We are now coming close to the moment of truth for EDC, the city's rogue development agency-as WPU's lawsuit is getting ready to challenge its illegal bait and switch tactics. The NY Daily News along with the Flushing Times) lays out the imminent legal battle: "The stage has been set for a legal battle between Willets Point property and business owners versus the city. Willets Point United is preparing to file two lawsuits against the city, attorneys for the group said. One challenges its use of eminent domain to wipe the slate clean for developers in the gritty industrial zone and another claims the city skipped key regulatory steps to fast-track the project."
What the suits will dramatize is the city's disregard for regulatory procedures and the basic tenets of the environmental quality review act-not to mention the lobbying and not for profit laws that started this whole process with an illegal foundation: "Noted environmental attorney Michael Gerrard, who is also representing Willets Point United, said the redevelopment cannot start until the ramps off the Van Wyck Expressway are built. But McKnight said the ramps are not needed until the first phase of the development is completed. After Gerrard read his statement, he looked to McKnight and said, "We will see you in court," prompting cheers from dozens in the audience."
EDC's assertions about the non essential nature of the ramps will be at the heart of the challenge-and all of the agency's technical memoranda that have been set forth to justify its position on this crucial variable lack one important feature: any supporting data. To our view, that's not especially surprising-this is one agency that should stay away from data generation, if its initial faulty traffic submissions to the state DOT are any indication.
And the team of Gerrard and Brian Ketcham will attack the illegal segmentation that is at the core of EDC's bait and switch: "All of their documentation shows it's a single project for which the ramps are needed," Gerrard told the Daily News after his testimony." But the EDC switcheroo should concern all of the stakeholders who were gathered together back in 2008 to support the project. If we remember back, we saw how numerous labor unions came to city hall to endorse the Willets Point project-citing concessions that, if the current EDC behavior is a guide, don't amount to a hill of beans. Our advice to some of our friends: Don't try to cash any Bloomberg promissory notes.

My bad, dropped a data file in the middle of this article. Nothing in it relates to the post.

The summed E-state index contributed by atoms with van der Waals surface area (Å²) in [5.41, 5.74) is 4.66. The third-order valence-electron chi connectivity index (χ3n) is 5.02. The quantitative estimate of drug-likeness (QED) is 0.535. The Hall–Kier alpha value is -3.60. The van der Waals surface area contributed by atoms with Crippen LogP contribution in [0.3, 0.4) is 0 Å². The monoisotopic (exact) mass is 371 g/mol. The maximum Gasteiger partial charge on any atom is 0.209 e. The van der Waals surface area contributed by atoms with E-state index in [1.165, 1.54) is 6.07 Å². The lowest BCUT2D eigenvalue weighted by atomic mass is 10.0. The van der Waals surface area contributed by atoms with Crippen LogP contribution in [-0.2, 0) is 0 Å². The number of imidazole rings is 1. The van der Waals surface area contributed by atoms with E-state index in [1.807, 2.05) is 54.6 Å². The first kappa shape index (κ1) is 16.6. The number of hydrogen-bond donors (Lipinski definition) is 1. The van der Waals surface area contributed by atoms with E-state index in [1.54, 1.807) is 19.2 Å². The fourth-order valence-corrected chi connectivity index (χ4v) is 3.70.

This chapter in the Willets Point saga was captured by the Daily News' Juan Gonzales: "Some of New York's biggest union leaders lined up on the steps of City Hall Thursday to cheer Mayor Bloomberg's new mega development plan - the $3 billion Willets Point project in Queens. One after another, they gave glowing praise to one more giveaway to real estate developers - one that had been opposed by a majority of the City Council. The labor leaders touted the "historic" concessions on future jobs at Willets Point they claim to have secured from City Hall in return for backing the project."
The essence of a verbal contract, it seems to us. But what is really striking in the Gonzales piece is the accompanying photo of none other than Claire Shulman-something that will also become an important aspect of the WPU challenge: "We're going to show how unfair this whole process has been," said Michael Rikon, one of the lawyers representing the group. Rikon said his firm completed a 62-page report yesterday detailing numerous problems with the redevelopment push at Willets Point, a 61-acre area known as the Iron Triangle currently filled with auto repair shops...Rikon's report includes what he called "an illegal lobbying effort by the mayor to use funds to sway the City Council into voting for the Willets Point project." Rikon was referring to the city's funding of a group headed by former Queens Borough President Claire Shulman to lobby lawmakers. In July 2009, Shulman's group was fined a record $59,090 because Shulman forgot to register as a lobbyist."
If we go back to that period we find that opposition to the development was beginning to really coalesce-and it was Shulman's illegal lobbying effort that brought the labor muscle into the equation; a factor that became the linchpin of the political turn around that eventually saw the project win the support of the council. Without labor, and the role that Shulman played in galvanizing its support, WPU would likely not be in the position it finds itself today-in fact, it is quite possible that the group wouldn't even exist if the project failed to gain council approval.
WPU's Rikon will also focus on EDC's invidious treatment of the property owners-as the Queens Tribune reports: "...Rikon plans to argue against the EDC's handling of property buy-outs. The process, which Rikon said should be numerically equitable in terms of price per square foot, has been stilted in favor of larger property owners - ones Rikon claims the City targeted in order to quickly reach its greater-than-50-percent target of ownership."
So, if this is an end game, the end ain't coming anytime soon. And the more that WPU uncovers-through FOIL and discovery-the more all of the city will be treated to the underhanded manner in which this rogue EDC element operates. Not everyone gets a second act in life, but in this case the property owners at Willets Point will be the exception. We feel strongly that this will not end well for the powers that be-and the mayor's legacy, whatever that is, will be forever tarnished by what has transpired during this entire process.